Mr. A. Jesse Payne, 82, of Kershaw passed away Saturday, April 20, 2013 at Providence Hospital in Columbia. He was born November 18, 1930 in Kershaw, a son of the late Teddy Payne and Minnie Lee Ellis Payne. Mr. Payne was a member of DeKalb Baptist Church and had retired in 1992 from DuPont. He had been a Butcher at Shealy's in Camden and Hatfields in Kershaw. He was a US Army Korean War Veteran and was a Mason and Shriner.
Clarence Sloat "Chick" Rowland, Jr., 93, passed away on Friday, April 19, 2013 at his home in Camden, SC. Born in Long Branch, NJ, Clarence was the oldest of seven children born to the late Clarence Sloat Rowland, Sr. and Mabel Raichle Rowland.
The Kershaw County Republican Women (KCRW) recently took on new leadership and has elected four new officers who are committed to taking the KCRW to the next level. KCRW President, Kim Demer says, "I am excited about the extraordinary leadership team we have assembled, all of whom are women committed to advancing the conservative cause in our community."
It was coincidental that the recent dedication of the Larry Doby and Bernard Baruch statues in Camden came just weeks before April 15, which was the day in 1947 that Jackie Robinson broke the color line in Major League Baseball when he debuted with the Brooklyn Dodgers. Later that summer, Camden native Doby became the first African-American player in the American League when he joined the Cleveland Indians.
As we prepare to celebrate KershawHealth's Centennial during the week of April 21, it is fitting to remember those people who made the hospital a reality here in Camden. We have celebrated the Baruch family's contributions, but there were those who moved quietly behind the scenes to make the hospital a reality. One such man was Dr. John Corbett. Recently, the Corbett family photograph album was donated to the Camden Archives and Museum. The photographs of Corbett and his family bring such life to his story and once again allow us to see the face of a beloved ...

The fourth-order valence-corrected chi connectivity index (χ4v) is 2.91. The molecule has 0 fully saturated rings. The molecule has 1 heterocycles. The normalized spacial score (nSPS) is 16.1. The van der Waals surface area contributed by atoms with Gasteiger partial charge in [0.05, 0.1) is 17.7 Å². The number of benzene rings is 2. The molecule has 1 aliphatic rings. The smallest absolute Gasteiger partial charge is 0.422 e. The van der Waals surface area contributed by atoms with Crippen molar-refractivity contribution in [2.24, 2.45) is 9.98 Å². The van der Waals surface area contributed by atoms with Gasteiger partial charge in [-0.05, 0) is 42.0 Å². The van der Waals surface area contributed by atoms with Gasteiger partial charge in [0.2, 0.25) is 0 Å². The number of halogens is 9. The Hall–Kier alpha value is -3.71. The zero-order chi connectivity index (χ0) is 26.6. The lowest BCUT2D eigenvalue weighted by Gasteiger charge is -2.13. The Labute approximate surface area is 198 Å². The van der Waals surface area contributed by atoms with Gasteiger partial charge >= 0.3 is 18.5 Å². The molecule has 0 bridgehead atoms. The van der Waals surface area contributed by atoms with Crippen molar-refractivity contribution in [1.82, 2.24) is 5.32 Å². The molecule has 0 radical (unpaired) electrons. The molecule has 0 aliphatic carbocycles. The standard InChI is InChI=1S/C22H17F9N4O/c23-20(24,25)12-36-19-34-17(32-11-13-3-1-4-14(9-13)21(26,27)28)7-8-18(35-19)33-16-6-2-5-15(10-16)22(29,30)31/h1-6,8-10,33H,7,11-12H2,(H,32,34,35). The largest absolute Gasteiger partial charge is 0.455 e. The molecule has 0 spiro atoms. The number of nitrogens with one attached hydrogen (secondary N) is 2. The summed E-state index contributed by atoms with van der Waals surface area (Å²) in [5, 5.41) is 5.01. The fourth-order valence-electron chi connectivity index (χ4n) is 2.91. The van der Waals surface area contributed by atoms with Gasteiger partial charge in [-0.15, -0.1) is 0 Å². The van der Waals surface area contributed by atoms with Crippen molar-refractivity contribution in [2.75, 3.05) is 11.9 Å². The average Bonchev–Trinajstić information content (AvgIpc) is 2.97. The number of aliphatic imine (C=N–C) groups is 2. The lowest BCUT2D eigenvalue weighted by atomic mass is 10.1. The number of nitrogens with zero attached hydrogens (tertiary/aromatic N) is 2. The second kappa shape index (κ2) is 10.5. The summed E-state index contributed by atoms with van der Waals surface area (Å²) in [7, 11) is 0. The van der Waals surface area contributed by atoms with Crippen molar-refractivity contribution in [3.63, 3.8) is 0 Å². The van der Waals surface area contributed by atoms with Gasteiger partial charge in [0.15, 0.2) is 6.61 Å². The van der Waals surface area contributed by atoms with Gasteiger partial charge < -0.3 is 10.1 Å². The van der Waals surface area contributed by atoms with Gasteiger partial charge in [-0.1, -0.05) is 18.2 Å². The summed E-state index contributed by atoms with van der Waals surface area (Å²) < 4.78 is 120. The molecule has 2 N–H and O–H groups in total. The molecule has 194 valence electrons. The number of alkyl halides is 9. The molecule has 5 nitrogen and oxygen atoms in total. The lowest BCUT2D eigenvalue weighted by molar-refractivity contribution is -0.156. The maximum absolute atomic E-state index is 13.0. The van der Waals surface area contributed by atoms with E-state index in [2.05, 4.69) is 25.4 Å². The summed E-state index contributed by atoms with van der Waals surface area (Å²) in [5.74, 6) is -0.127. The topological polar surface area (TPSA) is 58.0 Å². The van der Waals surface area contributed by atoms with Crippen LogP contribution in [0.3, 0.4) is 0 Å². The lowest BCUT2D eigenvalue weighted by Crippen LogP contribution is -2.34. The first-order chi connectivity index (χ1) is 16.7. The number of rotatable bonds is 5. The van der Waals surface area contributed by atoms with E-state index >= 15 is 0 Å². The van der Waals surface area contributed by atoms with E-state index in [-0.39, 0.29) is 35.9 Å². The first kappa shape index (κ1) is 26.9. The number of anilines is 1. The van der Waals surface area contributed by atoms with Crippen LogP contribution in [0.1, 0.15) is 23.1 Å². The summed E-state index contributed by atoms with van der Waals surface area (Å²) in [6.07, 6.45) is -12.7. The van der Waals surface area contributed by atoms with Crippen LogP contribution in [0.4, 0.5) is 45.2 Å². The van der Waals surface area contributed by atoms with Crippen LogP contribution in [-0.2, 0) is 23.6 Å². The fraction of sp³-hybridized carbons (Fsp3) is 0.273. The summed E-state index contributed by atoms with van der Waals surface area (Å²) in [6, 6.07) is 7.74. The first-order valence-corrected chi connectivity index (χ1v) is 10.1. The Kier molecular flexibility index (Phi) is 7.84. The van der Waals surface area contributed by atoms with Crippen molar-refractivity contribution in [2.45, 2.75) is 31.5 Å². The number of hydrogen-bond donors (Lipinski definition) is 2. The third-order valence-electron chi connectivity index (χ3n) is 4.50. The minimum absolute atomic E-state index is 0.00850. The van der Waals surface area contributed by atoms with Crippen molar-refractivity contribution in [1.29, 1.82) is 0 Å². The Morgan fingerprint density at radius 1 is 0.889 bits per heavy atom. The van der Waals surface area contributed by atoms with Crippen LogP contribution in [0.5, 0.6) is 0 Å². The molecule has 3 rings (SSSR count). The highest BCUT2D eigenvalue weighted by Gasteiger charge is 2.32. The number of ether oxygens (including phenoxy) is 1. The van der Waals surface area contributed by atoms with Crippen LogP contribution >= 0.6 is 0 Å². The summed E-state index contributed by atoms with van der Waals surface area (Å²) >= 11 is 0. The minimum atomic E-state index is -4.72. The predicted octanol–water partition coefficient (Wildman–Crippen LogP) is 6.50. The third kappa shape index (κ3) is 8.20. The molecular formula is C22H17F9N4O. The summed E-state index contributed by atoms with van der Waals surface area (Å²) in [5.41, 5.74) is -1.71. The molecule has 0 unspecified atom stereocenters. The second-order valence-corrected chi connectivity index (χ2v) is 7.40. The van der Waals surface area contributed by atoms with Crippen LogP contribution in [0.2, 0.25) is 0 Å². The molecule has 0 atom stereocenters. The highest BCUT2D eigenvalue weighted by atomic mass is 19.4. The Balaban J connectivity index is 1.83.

April 19, 2013|
By Katherine Richardson
C-I contributing columnist
Recent events in Boston and Texas emphasize the importance of knowing what to do when an emergency occurs. Even as first responders rushed into help at both scenes, much of the initial care to the injured was provided by friends, neighbors and bystanders who were trained in CPR and first aid. Whether the emergency is community-wide and involves numerous injuries, or involves a single individual being hurt at home, it is vital that someone close by knows what to do when such an emergency occurs.
On Saturday from 11 a.m. until noon, Historic Camden will host Earth Day. The event is for ages 6-12, parents and grandparents. Participants, weather permitting, will enjoy the outdoors by learning about an early American naturalist and walking the Nature Trail.